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Urgent new efforts to calm Ethiopia’s escalating war are unfolding Thursday as a U.S. special envoy visits and the president of neighboring Kenya calls for an immediate cease-fire while the country marks a year of conflict.
The lack of dialogue “has been particularly disturbing,” Kenyan President Uhuru Kenyatta said in a statement, as the war that has killed thousands of people and displaced millions since November 2020 threatens to engulf the capital, Addis Ababa. Rival Tigray forces seized key cities in recent days and linked up with another armed group, leading the government of Africa’s second most populous country to declare a national state of emergency.
The spokesperson for Prime Minister Abiy Ahmed, Bllene Seyoum, did not immediately respond Thursday when asked whether he would meet with U.S. special envoy Jeffrey Feltman, who this week insisted that “there are many, many ways to initiate discreet talks.”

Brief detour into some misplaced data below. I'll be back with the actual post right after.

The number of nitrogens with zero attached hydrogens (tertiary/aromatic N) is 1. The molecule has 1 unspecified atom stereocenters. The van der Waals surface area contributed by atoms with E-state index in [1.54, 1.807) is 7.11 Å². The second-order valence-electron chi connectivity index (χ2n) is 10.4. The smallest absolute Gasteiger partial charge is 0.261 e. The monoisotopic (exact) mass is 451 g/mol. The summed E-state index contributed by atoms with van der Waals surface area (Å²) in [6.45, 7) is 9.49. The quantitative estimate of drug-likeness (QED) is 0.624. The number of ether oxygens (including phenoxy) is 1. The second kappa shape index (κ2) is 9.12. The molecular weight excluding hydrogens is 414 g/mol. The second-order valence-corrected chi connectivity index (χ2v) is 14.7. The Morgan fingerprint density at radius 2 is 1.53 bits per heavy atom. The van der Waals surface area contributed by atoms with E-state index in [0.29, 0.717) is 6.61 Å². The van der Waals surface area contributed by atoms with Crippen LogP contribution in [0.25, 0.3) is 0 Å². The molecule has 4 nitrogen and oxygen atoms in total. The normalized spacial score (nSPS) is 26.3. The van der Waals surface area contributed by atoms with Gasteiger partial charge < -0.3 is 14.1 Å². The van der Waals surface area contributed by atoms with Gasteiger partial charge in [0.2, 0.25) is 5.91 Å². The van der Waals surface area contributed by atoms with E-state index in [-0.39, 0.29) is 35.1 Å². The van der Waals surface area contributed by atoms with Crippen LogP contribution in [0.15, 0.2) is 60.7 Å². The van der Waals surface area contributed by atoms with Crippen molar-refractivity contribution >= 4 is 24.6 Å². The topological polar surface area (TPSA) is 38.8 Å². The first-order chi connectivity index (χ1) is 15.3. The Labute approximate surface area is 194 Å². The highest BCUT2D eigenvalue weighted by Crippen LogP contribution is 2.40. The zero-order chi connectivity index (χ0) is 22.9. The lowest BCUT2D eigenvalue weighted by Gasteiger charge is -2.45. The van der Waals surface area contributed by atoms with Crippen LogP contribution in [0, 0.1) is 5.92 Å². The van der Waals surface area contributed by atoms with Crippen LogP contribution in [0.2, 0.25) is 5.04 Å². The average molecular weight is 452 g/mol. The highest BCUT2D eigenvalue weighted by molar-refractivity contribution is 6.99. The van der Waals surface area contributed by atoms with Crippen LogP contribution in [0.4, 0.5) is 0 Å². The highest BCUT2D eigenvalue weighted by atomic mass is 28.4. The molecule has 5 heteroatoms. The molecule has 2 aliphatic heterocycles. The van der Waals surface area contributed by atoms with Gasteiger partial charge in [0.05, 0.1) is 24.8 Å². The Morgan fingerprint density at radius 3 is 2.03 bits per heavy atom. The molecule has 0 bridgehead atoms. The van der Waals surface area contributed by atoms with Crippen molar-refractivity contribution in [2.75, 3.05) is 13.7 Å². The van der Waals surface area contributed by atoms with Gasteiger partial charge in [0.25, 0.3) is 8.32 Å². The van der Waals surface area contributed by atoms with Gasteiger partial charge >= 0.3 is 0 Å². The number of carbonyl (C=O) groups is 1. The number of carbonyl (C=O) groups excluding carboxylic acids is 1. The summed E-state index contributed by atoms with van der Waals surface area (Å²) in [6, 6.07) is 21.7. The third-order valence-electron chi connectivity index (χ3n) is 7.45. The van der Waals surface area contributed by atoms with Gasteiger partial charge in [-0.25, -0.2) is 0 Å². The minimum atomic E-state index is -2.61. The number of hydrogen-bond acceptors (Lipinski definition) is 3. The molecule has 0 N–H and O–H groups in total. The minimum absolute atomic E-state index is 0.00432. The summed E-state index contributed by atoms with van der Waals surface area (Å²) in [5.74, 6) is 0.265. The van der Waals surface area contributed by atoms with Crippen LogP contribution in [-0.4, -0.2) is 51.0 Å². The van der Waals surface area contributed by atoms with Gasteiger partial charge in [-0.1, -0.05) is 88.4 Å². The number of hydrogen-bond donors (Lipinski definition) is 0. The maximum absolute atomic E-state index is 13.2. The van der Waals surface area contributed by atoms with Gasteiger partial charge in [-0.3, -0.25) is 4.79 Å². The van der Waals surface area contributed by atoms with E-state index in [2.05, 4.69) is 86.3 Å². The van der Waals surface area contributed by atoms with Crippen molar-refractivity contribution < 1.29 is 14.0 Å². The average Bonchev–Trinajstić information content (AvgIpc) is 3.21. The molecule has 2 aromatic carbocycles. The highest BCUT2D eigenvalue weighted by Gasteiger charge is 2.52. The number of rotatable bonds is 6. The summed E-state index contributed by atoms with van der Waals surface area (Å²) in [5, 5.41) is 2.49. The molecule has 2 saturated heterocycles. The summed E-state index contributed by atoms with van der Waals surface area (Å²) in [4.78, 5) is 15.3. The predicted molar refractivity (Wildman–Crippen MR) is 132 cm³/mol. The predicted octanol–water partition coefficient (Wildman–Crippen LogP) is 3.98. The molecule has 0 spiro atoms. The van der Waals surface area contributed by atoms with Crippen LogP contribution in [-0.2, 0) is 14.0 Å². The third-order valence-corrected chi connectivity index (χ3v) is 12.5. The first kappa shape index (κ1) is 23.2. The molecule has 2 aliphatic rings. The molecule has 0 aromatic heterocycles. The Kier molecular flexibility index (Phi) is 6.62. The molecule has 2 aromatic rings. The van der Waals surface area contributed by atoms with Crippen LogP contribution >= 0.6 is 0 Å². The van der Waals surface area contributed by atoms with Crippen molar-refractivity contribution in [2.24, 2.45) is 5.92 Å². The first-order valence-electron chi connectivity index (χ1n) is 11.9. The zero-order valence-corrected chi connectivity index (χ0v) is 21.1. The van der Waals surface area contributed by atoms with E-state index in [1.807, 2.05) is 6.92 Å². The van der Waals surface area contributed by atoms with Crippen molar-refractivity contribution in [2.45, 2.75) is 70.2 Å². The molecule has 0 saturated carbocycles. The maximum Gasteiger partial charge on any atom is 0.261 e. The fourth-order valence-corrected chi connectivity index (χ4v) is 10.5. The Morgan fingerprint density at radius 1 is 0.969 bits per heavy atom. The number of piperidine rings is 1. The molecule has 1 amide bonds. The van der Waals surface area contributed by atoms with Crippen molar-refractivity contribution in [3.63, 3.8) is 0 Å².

But so far, efforts for such discussions have failed. Last week a congressional aide told The Associated Press that “there have been talks of talks with officials, but when it gets to the Abiy level and the senior (Tigray forces) level, the demands are wide, and Abiy doesn’t want to talk.”
Instead, the prime minister has again called citizens to rise up and “bury” the Tigray forces who long dominated the national government before he came to power. On Wednesday, Facebook said it had removed a post by Abiy with that language, saying it violated policies against inciting violence. It was a rare action against a head of state or government.
Kenya’s foreign ministry separately said that statements inciting ordinary citizens into the conflict “must be shunned.” Kenya also has increased security along its borders amid fears of a wave of Ethiopians fleeing the war as one of the world's worst humanitarian crises spreads.